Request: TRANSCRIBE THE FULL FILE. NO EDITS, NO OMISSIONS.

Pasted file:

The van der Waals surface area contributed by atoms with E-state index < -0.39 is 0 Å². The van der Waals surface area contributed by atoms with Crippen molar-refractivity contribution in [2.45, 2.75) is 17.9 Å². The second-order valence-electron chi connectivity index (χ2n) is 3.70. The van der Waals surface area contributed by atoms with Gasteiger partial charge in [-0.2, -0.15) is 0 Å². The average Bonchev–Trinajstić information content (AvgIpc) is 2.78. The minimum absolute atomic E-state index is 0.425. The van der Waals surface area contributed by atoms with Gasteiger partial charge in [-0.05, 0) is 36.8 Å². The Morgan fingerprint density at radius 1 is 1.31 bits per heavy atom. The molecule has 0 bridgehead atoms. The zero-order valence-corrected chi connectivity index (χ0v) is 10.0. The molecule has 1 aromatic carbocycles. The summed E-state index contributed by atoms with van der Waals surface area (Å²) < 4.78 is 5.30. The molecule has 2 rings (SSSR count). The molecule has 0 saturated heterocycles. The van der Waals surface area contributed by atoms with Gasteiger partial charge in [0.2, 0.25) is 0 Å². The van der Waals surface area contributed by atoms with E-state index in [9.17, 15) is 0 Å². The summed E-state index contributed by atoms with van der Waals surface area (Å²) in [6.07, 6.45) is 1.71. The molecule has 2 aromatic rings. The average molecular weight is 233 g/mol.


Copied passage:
The van der Waals surface area contributed by atoms with E-state index < -0.39 is 0 Å². The van der Waals surface area contributed by atoms with Crippen molar-refractivity contribution in [2.45, 2.75) is 17.9 Å². The second-order valence-electron chi connectivity index (χ2n) is 3.70. The van der Waals surface area contributed by atoms with Gasteiger partial charge in [-0.2, -0.15) is 0 Å². The average Bonchev–Trinajstić information content (AvgIpc) is 2.78. The minimum absolute atomic E-state index is 0.425. The van der Waals surface area contributed by atoms with Gasteiger partial charge in [-0.05, 0) is 36.8 Å². The Morgan fingerprint density at radius 1 is 1.31 bits per heavy atom. The molecule has 0 bridgehead atoms. The zero-order valence-corrected chi connectivity index (χ0v) is 10.0. The molecule has 1 aromatic carbocycles. The summed E-state index contributed by atoms with van der Waals surface area (Å²) < 4.78 is 5.30. The molecule has 2 rings (SSSR count). The molecule has 0 saturated heterocycles. The van der Waals surface area contributed by atoms with Gasteiger partial charge in [0.2, 0.25) is 0 Å². The van der Waals surface area contributed by atoms with E-state index in [9.17, 15) is 0 Å². The summed E-state index contributed by atoms with van der Waals surface area (Å²) in [6.07, 6.45) is 1.71. The molecule has 2 aromatic rings. The average molecular weight is 233 g/mol.